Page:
Note that since the FAME 3 models can take quite a bit of memory, the -Xmx16g flag may be necessary. On my MacPro it utilised multiple cores


The metabolism phase can be specified. For example, to predict metabolites for only phase I

java -Xmx16g -jar /Users/chrisswain/Desktop/gloryx_2020-09-02/gloryx.jar -s "FC(F)(F)c1cc(cc(c1)C(F)(F)F)[C@H](O[C@H]4OCCN(CC/2=N/C(=O)NN\2)[C@H]4c3ccc(F)cc3)C" -p P1

The output is stored in a folder entitled "metabolitepredictionresults" created in the users home folder. This folder will contain the predictions in the form of one or more SDF files, whereby each SDF file corresponds to up to 1000 input molecules. The input molecules are included as the first record in the output file(s), so that each input molecule is followed by its predicted metabolites.

The resulting output file contains a large number of predicted metabolites together with a score, a description of the type of reaction and the InChi. This looks to be really comprehensive and would be very useful for those involved in metabolite ID.


Running the prediction with aspirin as the input highlights a variety of non-CYP mediated metabolic pathways.


I tried a range of other molecules and GLORYx was really very impressive in identifying potential metabolites.

Way2Drug offers a web service for predicting sites of metabolism details of which have been published DOI. However I would not recommend that you use it for proprietary molecules. All major classes of metabolic reactions—aliphatic and aromatic hydroxylation, N- and O-glucuronidation, N-, S- and C-oxidation, and N- and O-dealkylation are evaluated.


Global solutions, intended to predict the metabolism of any molecule exposed to a complex biological system. This type of solution is often rule-based and uses an extensive database of known biotransformations Programs such as MetaDrug (Expert Opin. Drug Metab. Toxicol. (2005) 1(1)) uses a series of rules together with a series of QSAR models to predict metabolic transformations, and includes both phase I and phase II metabolism. The transformations described include among many:- C,N,S and P-oxidation, including dealkylation, hydroxylation, double bond peroxidation, Quinone formation, reduction (nitro, carbonyl, azo, sulphur), hydrolysis (esters, amides, phosphates, epoxides), glucoronidation, sulphation, glutathione conjugation, methyl transferases, amino acid conjugation. Other programs using similar approaches include Meteor, (Pure Appl.Chem., Vol.76, No.5, pp.907–914, 2004) and Meta.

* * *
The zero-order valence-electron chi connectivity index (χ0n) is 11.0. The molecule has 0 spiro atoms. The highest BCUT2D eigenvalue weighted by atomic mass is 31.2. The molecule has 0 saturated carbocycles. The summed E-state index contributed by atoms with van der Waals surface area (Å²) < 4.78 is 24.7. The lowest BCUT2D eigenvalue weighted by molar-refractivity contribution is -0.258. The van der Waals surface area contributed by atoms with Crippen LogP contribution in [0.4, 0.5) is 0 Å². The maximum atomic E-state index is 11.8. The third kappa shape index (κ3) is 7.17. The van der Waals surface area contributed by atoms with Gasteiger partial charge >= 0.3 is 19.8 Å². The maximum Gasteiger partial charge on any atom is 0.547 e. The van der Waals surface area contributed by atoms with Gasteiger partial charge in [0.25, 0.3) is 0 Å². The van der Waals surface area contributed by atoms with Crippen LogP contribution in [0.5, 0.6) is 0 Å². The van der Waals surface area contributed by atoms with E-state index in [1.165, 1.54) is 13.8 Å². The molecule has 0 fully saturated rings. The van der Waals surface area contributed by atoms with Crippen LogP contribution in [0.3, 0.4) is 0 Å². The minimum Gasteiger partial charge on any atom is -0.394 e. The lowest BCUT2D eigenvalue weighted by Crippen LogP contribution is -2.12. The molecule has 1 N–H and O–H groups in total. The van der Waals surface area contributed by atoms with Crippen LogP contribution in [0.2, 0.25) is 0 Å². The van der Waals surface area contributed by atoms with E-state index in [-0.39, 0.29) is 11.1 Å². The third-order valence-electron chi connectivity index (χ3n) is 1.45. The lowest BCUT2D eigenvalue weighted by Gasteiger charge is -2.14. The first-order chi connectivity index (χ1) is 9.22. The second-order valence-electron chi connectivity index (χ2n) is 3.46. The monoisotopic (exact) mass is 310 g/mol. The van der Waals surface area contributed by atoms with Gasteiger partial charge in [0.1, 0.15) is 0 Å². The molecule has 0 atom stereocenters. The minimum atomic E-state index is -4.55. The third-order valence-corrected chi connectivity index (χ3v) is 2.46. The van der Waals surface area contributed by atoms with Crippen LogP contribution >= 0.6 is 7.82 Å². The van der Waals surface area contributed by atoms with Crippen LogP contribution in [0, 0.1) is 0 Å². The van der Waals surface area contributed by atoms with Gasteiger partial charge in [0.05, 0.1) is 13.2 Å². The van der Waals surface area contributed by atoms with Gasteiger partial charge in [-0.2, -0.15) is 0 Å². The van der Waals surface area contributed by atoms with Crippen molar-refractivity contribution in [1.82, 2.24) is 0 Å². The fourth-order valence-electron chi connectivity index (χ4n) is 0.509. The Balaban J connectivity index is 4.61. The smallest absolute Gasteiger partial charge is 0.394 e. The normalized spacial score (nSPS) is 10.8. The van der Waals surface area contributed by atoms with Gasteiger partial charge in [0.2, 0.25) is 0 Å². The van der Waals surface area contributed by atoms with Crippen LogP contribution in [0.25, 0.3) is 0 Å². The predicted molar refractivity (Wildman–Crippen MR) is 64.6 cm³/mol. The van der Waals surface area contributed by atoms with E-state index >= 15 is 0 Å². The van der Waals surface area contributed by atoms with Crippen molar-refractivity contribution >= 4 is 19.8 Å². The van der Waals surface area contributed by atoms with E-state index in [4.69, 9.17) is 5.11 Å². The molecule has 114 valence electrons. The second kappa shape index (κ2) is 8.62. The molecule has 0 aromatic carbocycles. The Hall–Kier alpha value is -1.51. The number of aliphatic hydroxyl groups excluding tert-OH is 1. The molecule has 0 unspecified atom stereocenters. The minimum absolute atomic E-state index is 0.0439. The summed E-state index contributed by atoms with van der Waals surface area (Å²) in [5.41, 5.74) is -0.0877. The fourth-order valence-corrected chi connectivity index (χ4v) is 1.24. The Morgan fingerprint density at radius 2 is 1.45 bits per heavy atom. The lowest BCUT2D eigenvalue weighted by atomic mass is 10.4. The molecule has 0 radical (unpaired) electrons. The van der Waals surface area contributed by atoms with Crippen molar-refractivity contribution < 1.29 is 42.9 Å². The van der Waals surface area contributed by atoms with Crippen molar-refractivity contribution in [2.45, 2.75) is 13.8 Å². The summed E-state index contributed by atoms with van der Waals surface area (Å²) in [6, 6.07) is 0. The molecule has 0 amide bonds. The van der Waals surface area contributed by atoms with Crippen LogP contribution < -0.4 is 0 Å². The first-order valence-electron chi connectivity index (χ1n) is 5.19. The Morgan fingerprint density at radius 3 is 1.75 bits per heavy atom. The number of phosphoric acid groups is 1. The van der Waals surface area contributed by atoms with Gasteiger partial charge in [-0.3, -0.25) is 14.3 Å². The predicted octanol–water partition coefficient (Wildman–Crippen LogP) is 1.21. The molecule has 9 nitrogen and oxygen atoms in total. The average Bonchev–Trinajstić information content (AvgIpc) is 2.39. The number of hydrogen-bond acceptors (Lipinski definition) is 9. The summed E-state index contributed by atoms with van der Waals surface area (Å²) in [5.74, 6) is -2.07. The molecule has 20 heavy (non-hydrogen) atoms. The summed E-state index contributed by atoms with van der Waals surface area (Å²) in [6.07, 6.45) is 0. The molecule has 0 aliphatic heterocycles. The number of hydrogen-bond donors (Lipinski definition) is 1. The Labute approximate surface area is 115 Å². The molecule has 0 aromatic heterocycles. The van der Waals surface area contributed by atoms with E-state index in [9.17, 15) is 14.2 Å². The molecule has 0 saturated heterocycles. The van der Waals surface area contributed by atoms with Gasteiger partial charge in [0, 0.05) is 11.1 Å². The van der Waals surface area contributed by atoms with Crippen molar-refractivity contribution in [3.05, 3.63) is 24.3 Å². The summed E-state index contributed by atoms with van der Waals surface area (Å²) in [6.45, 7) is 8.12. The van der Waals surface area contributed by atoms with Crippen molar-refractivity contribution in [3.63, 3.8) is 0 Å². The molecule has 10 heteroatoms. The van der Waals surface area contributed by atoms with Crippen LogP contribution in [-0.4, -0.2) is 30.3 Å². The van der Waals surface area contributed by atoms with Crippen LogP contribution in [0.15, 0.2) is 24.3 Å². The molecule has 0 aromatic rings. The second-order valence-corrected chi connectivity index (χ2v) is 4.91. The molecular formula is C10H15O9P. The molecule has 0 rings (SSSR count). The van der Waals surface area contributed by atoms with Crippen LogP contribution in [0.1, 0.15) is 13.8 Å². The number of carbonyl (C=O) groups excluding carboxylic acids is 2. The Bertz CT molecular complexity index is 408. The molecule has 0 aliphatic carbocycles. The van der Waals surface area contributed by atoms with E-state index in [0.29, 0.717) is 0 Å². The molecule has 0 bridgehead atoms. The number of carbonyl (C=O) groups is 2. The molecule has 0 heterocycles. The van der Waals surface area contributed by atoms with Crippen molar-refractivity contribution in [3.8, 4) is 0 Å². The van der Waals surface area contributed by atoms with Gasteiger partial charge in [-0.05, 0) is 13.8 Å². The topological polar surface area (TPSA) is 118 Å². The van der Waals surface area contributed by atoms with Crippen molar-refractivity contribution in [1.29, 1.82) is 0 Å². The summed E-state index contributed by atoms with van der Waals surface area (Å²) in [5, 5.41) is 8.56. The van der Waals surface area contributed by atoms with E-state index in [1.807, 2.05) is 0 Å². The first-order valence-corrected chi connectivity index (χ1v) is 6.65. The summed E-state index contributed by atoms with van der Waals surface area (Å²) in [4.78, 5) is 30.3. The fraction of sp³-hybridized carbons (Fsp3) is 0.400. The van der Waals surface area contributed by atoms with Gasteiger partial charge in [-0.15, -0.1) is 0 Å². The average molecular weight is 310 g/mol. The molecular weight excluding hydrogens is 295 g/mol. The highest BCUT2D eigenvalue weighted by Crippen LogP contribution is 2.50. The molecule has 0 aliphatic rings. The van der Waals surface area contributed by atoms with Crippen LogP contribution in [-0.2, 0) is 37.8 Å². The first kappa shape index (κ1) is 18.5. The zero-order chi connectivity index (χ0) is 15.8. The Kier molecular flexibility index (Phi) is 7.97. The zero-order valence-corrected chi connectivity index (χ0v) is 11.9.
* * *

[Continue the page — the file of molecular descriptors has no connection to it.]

In general I’ve found these products very useful for identifying all potential metabolic sites, however they can over-predict and you may well find many of the potential metabolic routes have negligible contributions in vivo.

Whilst the above programs offer a nice insight into the potential soft spots in the molecule sometimes you just want to know which enzymes are likely to be involved in the metabolism of a molecule, CypReact DOI takes a structure (SMILES or sdf input) and predicts if the molecule will react with any one of the nine of the most important human cytochrome P450 (CYP450) enzymes [CYP1A2, CYP2A6, CYP2B6, CYP2C8, CYP2C9, CYP2C19, CYP2D6, CYP2E1, or CYP3A4]. CypReact is a command line tool, is extremely fast and is ideal for quickly evaluating a batch of compounds. CypReact is available at

If we look at Emend

MacPro:~ Chris$ java -jar /Users/Chris/Downloads/Leon_Ti-cypreact-29a582219630/CypReactBundle/cypreact.jar /Users/Chris/Downloads/Leon_Ti-cypreact-29a582219630/CypReactBundle/  /Users/Chris/Desktop/SampleFiles/emend.sdf /Users/Chris/Desktop/SampleFiles/emendmetab.sdf 1A2,2A6,2B6,2C8,2C9,2C19,2D6,2E1,3A4
Processing Molecue: 1
1A2, Mole1: R
3A4, Mole1: R
2B6, Mole1: N
2E1, Mole1: N
2C9, Mole1: R
2C19, Mole1: R
2D6, Mole1: R
2C8, Mole1: N
2A6, Mole1: N

Worth reading:

Computational Prediction of Metabolism: Sites, Products, SAR, P450 Enzyme Dynamics, and Mechanisms DOI
Predicting Regioselectivity and Lability of Cytochrome P450 Metabolism Using Quantum Mechanical Simulations DOI

See also the section on Metabolism

Updated 7 February 2021